Peas As a Protein Source

One cup of raw green peas contains 8 grams of protein. Yellow or green split peas are also often used for pea-based products; this dried version contains 48 grams in the same 1 cup portion. Depending on the product, you might find either of these options added so check ingredient lists for clarification.

The type of protein found in peas is different than animal derived sources. As with most plant-based foods, some amino acids are missing, but peas do contain three important muscle building “branched chain” amino acids, leulcine, isoleucine and valine.

Pea protein powder has become a popular additive in snack foods and bars. Extracting the protein from food to powder does require some processing so the nutrient profile will differ slightly from the whole food version. Pea protein does have an advantage compared to some other popular protein supplements (like whey or casein) as it contains more hunger fighting fiber.

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Sneaky Ways to Get Vitamin D

by in Food & Nutrition Experts, November 9, 2016

During this overcast time of year, the sunshine vitamin isn’t so easy to get. Adults need 600 international units (IU) of vitamin D daily. But many Americans (specifically, 3 percent of non-Hispanic whites, 12 percent of Mexican-Americans and 31 percent of non-Hispanic blacks) aren’t getting enough, according to a report by the U.S. Centers for Disease Control and Prevention. Vitamin D is important for muscle and bone strength, immunity and more — and come July 2018, a food’s vitamin D content will be listed on its label. Until then, this handy guide to food sources will help you get your daily requirement.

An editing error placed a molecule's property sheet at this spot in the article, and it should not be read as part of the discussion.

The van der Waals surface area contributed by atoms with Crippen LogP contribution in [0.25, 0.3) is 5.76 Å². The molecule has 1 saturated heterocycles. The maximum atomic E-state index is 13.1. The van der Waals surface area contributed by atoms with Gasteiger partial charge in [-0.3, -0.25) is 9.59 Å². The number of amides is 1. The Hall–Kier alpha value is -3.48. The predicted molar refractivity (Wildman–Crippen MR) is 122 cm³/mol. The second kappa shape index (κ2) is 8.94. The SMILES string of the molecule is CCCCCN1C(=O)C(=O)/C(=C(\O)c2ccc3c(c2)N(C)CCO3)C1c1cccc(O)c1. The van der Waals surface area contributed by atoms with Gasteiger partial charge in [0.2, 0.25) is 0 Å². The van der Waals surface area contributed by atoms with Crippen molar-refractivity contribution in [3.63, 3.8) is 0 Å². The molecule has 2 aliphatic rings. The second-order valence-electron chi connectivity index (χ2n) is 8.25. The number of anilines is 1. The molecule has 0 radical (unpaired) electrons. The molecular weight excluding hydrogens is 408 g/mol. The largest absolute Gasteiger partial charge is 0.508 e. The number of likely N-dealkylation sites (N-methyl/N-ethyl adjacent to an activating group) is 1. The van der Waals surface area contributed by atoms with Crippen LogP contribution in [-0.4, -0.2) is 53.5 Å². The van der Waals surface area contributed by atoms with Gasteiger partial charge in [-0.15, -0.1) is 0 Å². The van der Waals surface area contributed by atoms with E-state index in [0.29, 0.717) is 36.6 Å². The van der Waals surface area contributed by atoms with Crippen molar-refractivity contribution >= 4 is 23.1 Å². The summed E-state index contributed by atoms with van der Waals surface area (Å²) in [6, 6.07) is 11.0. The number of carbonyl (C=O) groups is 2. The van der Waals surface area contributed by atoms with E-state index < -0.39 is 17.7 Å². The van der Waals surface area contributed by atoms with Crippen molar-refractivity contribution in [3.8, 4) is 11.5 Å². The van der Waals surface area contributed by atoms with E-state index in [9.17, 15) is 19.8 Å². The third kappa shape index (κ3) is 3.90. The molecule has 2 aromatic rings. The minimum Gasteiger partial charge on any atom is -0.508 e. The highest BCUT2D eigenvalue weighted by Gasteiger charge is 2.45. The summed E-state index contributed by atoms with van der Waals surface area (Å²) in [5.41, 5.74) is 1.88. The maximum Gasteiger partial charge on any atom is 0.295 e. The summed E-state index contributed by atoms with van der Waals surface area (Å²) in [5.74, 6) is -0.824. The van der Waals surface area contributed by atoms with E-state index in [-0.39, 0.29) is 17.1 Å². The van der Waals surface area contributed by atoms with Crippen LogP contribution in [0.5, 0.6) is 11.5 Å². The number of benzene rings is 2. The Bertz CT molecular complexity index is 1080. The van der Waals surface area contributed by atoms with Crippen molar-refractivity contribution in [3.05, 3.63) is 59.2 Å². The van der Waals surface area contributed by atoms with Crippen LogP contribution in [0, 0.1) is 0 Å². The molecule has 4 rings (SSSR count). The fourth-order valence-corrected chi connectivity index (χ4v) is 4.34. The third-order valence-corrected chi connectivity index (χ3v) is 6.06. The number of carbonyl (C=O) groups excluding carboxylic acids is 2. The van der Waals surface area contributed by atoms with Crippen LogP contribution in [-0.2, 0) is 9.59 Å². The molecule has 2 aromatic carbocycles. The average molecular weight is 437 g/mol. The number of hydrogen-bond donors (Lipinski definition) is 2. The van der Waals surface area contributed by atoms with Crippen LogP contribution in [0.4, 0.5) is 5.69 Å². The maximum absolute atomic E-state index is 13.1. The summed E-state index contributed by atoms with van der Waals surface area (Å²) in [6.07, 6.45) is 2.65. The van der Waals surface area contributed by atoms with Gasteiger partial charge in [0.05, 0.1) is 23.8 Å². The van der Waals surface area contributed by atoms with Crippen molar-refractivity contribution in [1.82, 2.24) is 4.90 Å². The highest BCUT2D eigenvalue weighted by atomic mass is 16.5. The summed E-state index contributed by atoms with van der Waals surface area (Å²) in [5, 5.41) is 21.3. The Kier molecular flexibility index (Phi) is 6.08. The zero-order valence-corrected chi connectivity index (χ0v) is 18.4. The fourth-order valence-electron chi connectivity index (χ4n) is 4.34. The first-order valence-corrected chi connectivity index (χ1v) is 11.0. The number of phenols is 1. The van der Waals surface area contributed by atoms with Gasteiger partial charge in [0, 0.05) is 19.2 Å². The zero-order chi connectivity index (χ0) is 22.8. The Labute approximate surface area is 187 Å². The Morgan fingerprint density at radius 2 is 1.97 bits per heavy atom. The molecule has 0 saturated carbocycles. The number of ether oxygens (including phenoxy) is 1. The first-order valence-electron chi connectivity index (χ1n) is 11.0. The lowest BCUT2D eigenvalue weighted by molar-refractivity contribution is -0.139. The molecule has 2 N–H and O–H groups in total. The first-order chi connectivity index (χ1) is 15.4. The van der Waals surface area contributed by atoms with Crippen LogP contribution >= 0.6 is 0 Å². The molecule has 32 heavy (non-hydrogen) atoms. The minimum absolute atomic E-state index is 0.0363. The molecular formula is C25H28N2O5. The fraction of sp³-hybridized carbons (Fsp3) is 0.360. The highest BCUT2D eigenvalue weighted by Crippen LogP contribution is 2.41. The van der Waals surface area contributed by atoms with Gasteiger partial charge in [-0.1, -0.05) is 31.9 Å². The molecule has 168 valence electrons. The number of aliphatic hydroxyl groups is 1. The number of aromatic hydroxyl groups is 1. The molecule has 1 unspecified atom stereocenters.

1 egg (41 IU): Earlier this year, the new 2015-2020 Dietary Guidelines for Americans gave us clearance to eat the whole egg, waving away concerns that the cholesterol in the yolk affects blood levels of cholesterol. So it’s good news that an egg’s vitamin D is in the yolk: A large egg contains about 7 percent of your daily need.

1 cup cremini mushrooms (3 IU): This amount will increase a lot, to 1,110 IU, when the mushrooms are grown while exposed to ultraviolet rays. UV-grown shrooms are usually listed as such on the label. Read more

9 Foods Nutrition Experts Are Embarrassed to Have in Their Pantry

by in Food & Nutrition Experts, July 10, 2016

Even nutrition experts have foods they’re embarrassed about stashed in their pantry! I asked specialists around the country which secret foods they have in their house — you’ll be surprised at what they had to say.

Sugar-Sweetened Cereal
“[When I was] growing up my parents didn’t buy the high-sugar cereal, and I always wanted it. My best friend always had Fruity Pebbles at his house, and I loved going over there just to get to eat them. Now as an adult I still really like them and keep them in my pantry for late-night dessert. I always feel guilty buying them, but I absolutely love eating them.”

— Wesley Delbridge, R.D., Food & Nutrition Director for the Chandler Unified School District in Arizona

Boxed Muffin Mix
“Although I truly love baking mostly from scratch, every once in a while I’ll find a boxed bread or muffin mix at Trader Joe’s that I get excited about trying. I don’t use baking mixes very regularly, but with how quickly they come together, I completely understand the appeal!”

McKenzie Hall Jones, RDN, of Nourish RDs Read more

“Should I Scoop Out My Bagel?” and Other Nutrition Myths Debunked

by in Food & Nutrition Experts, April 4, 2016